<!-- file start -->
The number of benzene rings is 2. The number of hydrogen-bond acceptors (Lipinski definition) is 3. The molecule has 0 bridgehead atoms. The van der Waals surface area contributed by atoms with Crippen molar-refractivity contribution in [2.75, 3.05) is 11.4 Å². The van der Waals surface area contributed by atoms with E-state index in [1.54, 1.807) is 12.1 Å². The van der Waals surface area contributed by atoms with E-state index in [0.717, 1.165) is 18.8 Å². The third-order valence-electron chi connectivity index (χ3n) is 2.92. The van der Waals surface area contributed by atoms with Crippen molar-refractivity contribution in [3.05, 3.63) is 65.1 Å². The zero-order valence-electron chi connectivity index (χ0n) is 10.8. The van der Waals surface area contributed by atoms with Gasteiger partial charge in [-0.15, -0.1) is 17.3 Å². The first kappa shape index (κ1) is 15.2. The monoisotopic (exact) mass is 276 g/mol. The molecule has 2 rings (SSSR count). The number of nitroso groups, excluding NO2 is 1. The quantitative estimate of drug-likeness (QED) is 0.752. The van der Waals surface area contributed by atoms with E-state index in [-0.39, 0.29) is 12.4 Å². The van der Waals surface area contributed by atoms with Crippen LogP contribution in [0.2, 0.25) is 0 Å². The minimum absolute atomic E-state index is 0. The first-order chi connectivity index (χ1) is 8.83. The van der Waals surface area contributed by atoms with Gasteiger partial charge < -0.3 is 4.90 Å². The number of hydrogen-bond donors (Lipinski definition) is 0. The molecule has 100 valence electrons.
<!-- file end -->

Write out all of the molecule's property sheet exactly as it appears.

The number of benzene rings is 2. The number of hydrogen-bond acceptors (Lipinski definition) is 3. The molecule has 0 bridgehead atoms. The van der Waals surface area contributed by atoms with Crippen molar-refractivity contribution in [2.75, 3.05) is 11.4 Å². The van der Waals surface area contributed by atoms with E-state index in [1.54, 1.807) is 12.1 Å². The van der Waals surface area contributed by atoms with E-state index in [0.717, 1.165) is 18.8 Å². The third-order valence-electron chi connectivity index (χ3n) is 2.92. The van der Waals surface area contributed by atoms with Crippen molar-refractivity contribution in [3.05, 3.63) is 65.1 Å². The zero-order valence-electron chi connectivity index (χ0n) is 10.8. The van der Waals surface area contributed by atoms with Gasteiger partial charge in [-0.15, -0.1) is 17.3 Å². The first kappa shape index (κ1) is 15.2. The monoisotopic (exact) mass is 276 g/mol. The molecule has 2 rings (SSSR count). The number of nitroso groups, excluding NO2 is 1. The quantitative estimate of drug-likeness (QED) is 0.752. The van der Waals surface area contributed by atoms with E-state index in [-0.39, 0.29) is 12.4 Å². The van der Waals surface area contributed by atoms with Crippen LogP contribution in [0.2, 0.25) is 0 Å². The minimum absolute atomic E-state index is 0. The first-order chi connectivity index (χ1) is 8.83. The van der Waals surface area contributed by atoms with Gasteiger partial charge < -0.3 is 4.90 Å². The number of hydrogen-bond donors (Lipinski definition) is 0. The molecule has 100 valence electrons.